Opinion Tourism

How a solo trip to the Maldives changed my life – Condé Nast Traveller India

Illustration: Derek Bacon

It was October 2007. I was exhausted and needed a holiday. I’d always wanted to visit the Maldives, so I booked a trip. The only thing unique about any of this was that I was travelling alone. I was heading to the Most Romantic Destination in the World on my own. But it didn’t bother me: I’ve always been comfortable in my own company. And I had spent the past decade so focused on building a career as an ad filmmaker that vacations—and a love life—had simply slipped by and I didn’t even notice. So when I made the decision to actually go, the last thing on my mind was the fact that I was going alone. If anything, I was thinking about my father, and the incredible travels we had shared while I was growing up: glamorous trips to Thessaloniki, St Moritz, Vaduz and Dublin. At a time of great political instability, we took a road trip from Lagos to Lome to Cotonou. My father was a brilliant conversationalist, and our lunches would often take up most of our days. He’d teach me about wine, and we’d often end our meals with sambuca. Over time, we became estranged, but what had continued was my drinking—heavily. Alcohol had become a companion; it also enabled me to fly solo. I didn’t have to think about anyone else—and there was nobody to tell me off for having one too many.

So when I arrived at the exquisite resort in the Maldives in 2007, the first thing I did was go to the poolside bar and order a beer. Clouds were looming and all around me were couples. Speaking softly, practically in whispers. Smiling. Laughing. Many weren’t even drinking, just sharing each other’s company in what seemed to me a deafening silence. There was no music. No sign of a party. Just peace and contentment. As I sipped my beer, discomfort came over me—the opposite reaction of what usually followed a swig.

Related:   Maldives holds talks with Sri Lankan opposition - Colombo Gazette

I went to my large room, which opened out to a private deck with a staircase into the sea. I napped. When I woke up, I wondered what to do. There was a bottle of Black Label above the mini-bar, looking over at me. I poured warm whiskey over three ice cubes—a familiar, comforting action—and sipped a familiar, comforting taste. And then, a powerful sense of rejection burned inside me. I carried the glass over to the sink and poured the whiskey out. I opened my laptop and began to type: “This is the last drink you’re ever going to have. Remember how you’re feeling right now.”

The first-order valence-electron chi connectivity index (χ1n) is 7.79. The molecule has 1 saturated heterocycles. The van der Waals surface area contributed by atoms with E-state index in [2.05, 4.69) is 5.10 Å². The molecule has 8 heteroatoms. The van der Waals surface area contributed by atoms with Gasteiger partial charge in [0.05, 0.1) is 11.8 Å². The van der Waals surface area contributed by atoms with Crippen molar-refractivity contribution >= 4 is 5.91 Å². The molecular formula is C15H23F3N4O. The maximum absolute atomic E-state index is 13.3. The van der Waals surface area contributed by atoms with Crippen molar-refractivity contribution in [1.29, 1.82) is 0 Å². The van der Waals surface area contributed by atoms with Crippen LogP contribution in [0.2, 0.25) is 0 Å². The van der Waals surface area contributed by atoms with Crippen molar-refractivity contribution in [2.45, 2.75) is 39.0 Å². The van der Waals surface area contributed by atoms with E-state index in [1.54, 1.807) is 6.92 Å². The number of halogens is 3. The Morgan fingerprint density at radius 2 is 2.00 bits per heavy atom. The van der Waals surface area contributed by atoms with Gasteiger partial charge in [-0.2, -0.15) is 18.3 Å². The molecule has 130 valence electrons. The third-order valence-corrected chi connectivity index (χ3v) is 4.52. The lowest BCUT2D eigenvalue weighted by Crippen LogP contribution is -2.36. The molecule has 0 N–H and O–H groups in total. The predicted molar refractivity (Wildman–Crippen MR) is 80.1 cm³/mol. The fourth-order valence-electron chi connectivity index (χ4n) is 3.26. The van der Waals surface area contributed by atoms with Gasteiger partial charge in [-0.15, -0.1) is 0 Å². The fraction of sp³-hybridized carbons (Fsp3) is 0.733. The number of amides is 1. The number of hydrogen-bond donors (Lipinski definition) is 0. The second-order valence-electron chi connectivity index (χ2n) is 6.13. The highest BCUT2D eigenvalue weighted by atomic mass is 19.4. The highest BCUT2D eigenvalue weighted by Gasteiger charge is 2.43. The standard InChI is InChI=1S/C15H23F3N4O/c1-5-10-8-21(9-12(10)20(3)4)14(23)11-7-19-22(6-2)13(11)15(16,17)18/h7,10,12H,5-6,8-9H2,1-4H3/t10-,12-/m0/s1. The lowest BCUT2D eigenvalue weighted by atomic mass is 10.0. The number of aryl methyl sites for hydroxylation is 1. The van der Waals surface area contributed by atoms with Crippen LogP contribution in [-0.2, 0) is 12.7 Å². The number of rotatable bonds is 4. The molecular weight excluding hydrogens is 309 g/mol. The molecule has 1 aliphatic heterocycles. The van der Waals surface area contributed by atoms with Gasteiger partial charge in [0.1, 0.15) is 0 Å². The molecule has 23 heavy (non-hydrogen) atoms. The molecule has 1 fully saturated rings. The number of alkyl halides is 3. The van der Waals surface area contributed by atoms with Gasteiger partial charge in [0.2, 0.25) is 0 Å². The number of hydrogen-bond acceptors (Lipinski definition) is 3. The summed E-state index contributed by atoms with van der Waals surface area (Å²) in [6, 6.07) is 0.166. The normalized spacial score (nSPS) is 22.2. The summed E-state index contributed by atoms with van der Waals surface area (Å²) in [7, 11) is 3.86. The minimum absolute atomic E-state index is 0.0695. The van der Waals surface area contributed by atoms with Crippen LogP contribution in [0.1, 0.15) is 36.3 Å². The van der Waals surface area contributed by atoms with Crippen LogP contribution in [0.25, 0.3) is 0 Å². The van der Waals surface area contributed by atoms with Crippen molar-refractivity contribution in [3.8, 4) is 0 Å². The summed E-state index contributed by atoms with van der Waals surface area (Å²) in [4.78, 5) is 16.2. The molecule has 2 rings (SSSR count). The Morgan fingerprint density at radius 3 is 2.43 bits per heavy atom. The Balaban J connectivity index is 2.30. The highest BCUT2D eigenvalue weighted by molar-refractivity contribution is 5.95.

It wasn’t that I had an epiphany that day in that beautiful place. It had been a persistent building up of what felt like manageable pain. But that afternoon, enveloped in beauty, among people who seemed so happy, so comfortable baring their souls to each other, I had a singular thought: all these years, I had believed that alcohol enhanced my life when actually, it was preventing me from enjoying it.

I left the Maldives with great intentions, but truth be told, it took more than a year of struggle for me to actually quit drinking. And when that moment came, it wasn’t a happy ending, either—much like a wedding, it’s actually the beginning of a new journey, with highs and many lows. I found myself trapped in a fortress of fear. What would I do at parties? Whom would I hang out with? How would I travel? I associated all these things with drinking and didn’t know how to get through life without it.

It took time for me to realise that alcohol was a crutch. What was imprisoning me was the fear of opening my heart. It was easier to be on my own, inside my fortress, than to share my vulnerabilities and fears with another person. Things began to change slowly, excruciatingly. Sober, no matter how hard it got, I knew I was experiencing my life fully. I had some slip-ups, but I got back on track. It’s now been four years since my last drink. I’ve fallen in love, had my heart broken, switched gears at work, taken up street photography, even worked up the courage to make a movie after 17 years. The fears that plagued me for years have fallen away. I have a fresh energy that lets me see the world differently.

Related:   Baby love! Zoe Foster Blake cuddles up to her three-month old daughter Rudy as she continues to enjoy an idyllic $7,000 per-night Maldives work junket with her family

I’ve had so many dreams come true that would have been impossible before that trip to the Maldives. Yes, it is a fantastic place to visit with someone you love. But sometimes, if you’re lucky, travel will enable you to love yourself.

Full details are available from the link below:

Source URL: Google News

Leave a Reply

Be the First to Comment!

Notify of
avatar
wpDiscuz